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📄 Contents

  1. THE TRICK TO TRICKY
  2. LIVE PATCHING PREVIEW
  3. ZOOMING ALL YOUR TILED IMAGES AT ONCE
  4. FINDING THE PHOTOGRAPHIC BRUSH TIPS
  5. HOW TO DUPLICATE A COLOR STOP
  6. REMOVING EDGE FRINGE WHEN COLLAGING
  7. CRACKING THE EASTER EGG MYSTERY
  8. SUPERCHARGE YOUR FILTER EFFECTS
  9. UNDO ON A SLIDER!
  10. GETTING TO THE FOLDER OF PHOTOS YOU WANTFAST!
  11. TWO FILES ARE BETTER THAN ONE
  12. RESIZING PATHS THE EASY WAY
  13. THE GAUSSIAN BLUR KEYBOARD SHORTCUT
  14. THE ADVANTAGE OF PHOTO FILTER ADJUSTMENT LAYERS
  15. WHERE TO SET CUSTOM VIEW SIZES
  16. MOVING YOUR IMAGE IN FULL SCREEN MODE
  17. DON'T RANK ITFLAG IT
  18. PHOTO-RETOUCHING SAFETY TIP
  19. PHOTOSHOP'S HIDDEN STEP AND REPEAT
  20. PAUSING FOR A BRUSH PREVIEW
  21. THE UNDOCUMENTED AIRBRUSH TOGGLE TRICK
  22. GIVE MOST ANYTHING A KEYBOARD SHORTCUT
  23. NO MORE UNLOCKING A BACKGROUND COPY
  24. SWAPPING CROP FIELDS
  25. LET THOSE WINDOWS BREATHE!
  26. THE MULTIPLE UNDO SHORTCUT
  27. WANT ARROWHEADS? PHOTOSHOP CAN ADD THEM FOR YOU!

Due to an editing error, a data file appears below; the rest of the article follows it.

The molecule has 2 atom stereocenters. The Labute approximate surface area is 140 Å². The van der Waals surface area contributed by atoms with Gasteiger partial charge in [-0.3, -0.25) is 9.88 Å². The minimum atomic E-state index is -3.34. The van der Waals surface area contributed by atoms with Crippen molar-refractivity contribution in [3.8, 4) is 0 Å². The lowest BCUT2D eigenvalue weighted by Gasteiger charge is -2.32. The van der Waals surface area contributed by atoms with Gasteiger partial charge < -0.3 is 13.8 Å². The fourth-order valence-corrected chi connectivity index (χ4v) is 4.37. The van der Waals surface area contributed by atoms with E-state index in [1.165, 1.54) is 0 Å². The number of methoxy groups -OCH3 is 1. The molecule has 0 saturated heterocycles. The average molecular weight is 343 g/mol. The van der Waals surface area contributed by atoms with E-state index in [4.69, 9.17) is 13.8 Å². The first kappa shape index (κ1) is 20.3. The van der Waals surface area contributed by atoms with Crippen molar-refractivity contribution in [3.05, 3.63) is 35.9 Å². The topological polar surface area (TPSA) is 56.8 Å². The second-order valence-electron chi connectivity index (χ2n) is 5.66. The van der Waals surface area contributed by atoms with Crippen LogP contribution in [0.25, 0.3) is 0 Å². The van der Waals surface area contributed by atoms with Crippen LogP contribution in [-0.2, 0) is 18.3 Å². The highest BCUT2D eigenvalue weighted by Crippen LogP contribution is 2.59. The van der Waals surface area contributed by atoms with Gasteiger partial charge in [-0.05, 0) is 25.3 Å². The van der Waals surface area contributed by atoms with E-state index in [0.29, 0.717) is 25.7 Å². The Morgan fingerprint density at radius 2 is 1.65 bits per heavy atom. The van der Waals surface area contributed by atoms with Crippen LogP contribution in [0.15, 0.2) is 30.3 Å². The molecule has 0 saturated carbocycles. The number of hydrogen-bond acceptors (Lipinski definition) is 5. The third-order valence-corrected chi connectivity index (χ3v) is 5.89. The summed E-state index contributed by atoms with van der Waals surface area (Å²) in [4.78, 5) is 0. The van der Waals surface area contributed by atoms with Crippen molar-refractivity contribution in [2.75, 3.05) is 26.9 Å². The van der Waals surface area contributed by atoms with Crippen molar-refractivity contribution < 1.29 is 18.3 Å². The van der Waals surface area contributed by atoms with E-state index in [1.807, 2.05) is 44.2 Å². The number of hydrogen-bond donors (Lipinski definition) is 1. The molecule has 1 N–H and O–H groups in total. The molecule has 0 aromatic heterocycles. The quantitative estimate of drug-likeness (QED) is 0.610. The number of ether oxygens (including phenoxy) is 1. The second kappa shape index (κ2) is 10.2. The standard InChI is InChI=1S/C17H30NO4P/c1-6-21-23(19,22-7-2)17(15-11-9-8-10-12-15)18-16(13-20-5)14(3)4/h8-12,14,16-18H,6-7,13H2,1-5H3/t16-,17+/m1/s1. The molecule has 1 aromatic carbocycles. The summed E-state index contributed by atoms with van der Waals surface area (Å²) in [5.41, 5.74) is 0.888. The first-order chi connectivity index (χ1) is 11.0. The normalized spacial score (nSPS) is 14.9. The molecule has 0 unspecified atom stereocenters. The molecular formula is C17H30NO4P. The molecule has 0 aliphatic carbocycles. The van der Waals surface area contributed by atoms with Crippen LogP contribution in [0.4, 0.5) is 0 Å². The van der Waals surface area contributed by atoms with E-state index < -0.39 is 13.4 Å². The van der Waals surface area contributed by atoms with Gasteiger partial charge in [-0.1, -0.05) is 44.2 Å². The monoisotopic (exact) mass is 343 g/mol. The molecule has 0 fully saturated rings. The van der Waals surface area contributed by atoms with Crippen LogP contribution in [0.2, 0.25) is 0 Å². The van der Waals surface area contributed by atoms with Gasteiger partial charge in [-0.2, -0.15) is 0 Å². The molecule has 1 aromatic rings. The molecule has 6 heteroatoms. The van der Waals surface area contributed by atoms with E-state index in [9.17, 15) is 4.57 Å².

28. GETTING TO THE FREE TRANSFORM TOOL'S POP-UP LIST
  29. DRAGGING AND DROPPING WHERE YOU WANT
  30. CUSTOM BRUSHES DON'T HAVE TO BE SQUARE ANYMORE
  31. FEATHER A SELECTION WITHOUT THE GUESSING GAME
  32. CREATING A FLATTENED VERSION OF YOUR LAYERED IMAGE
  33. IF IT'S NOT SQUARE, YOU CAN STILL CROP IT
  34. TOP-SECRET PHOTOSHOP SPLASH SCREEN
  35. FALL IN LOVE WITH A TEMPORARY BRUSH, OR NOT
  36. UNDO A SAVE? THAT'S IMPOSSIBLE, ISN'T IT?
  37. MAKE A PHOTOSHOP CLIENT PRESENTATION
  38. CHANGE BRUSH SOFTNESS ON THE FLY
  39. LIGHTS, CAMERA, ACTION: SLIDE SHOWS USING PHOTOSHOP
  40. HOW TO CORRECT ONE PROBLEM COLOR
  41. BUILDING A BETTER BACKGROUND ERASER TOOL
  42. GETTING SIDE-BY-SIDE PREVIEWS
  43. CUSTOM BRUSHES: START WITH A CLEAN SLATE
  44. TIMING IS EVERYTHING!
  45. INSTANT THUMBNAIL SIZE CONTROL
  46. BRING UP YOUR LAST PREFERENCE
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This chapter is from the book

This chapter is from the book

LET THOSE WINDOWS BREATHE!

Since Photoshop 3.0, Photoshop has done something called “protecting the palettes” (I don't know if that's its official name, but we've always heard it called that). What it means is that as you increase the size of your image, Photoshop automatically stops increasing the size of the image window when it reaches the left edge of your open palettes. When it reaches this safety zone, the window stops growing, and only the image within the window continues to zoom. The only way to get around this (in previous versions of Photoshop) was to close your palettes. Then you could zoom the window as large as you'd like. However, Adobe addressed this problem back in Photoshop 6, and now if you want to keep the window growing, click on the Zoom tool, and up in the Options Bar, choose Ignore Palettes.

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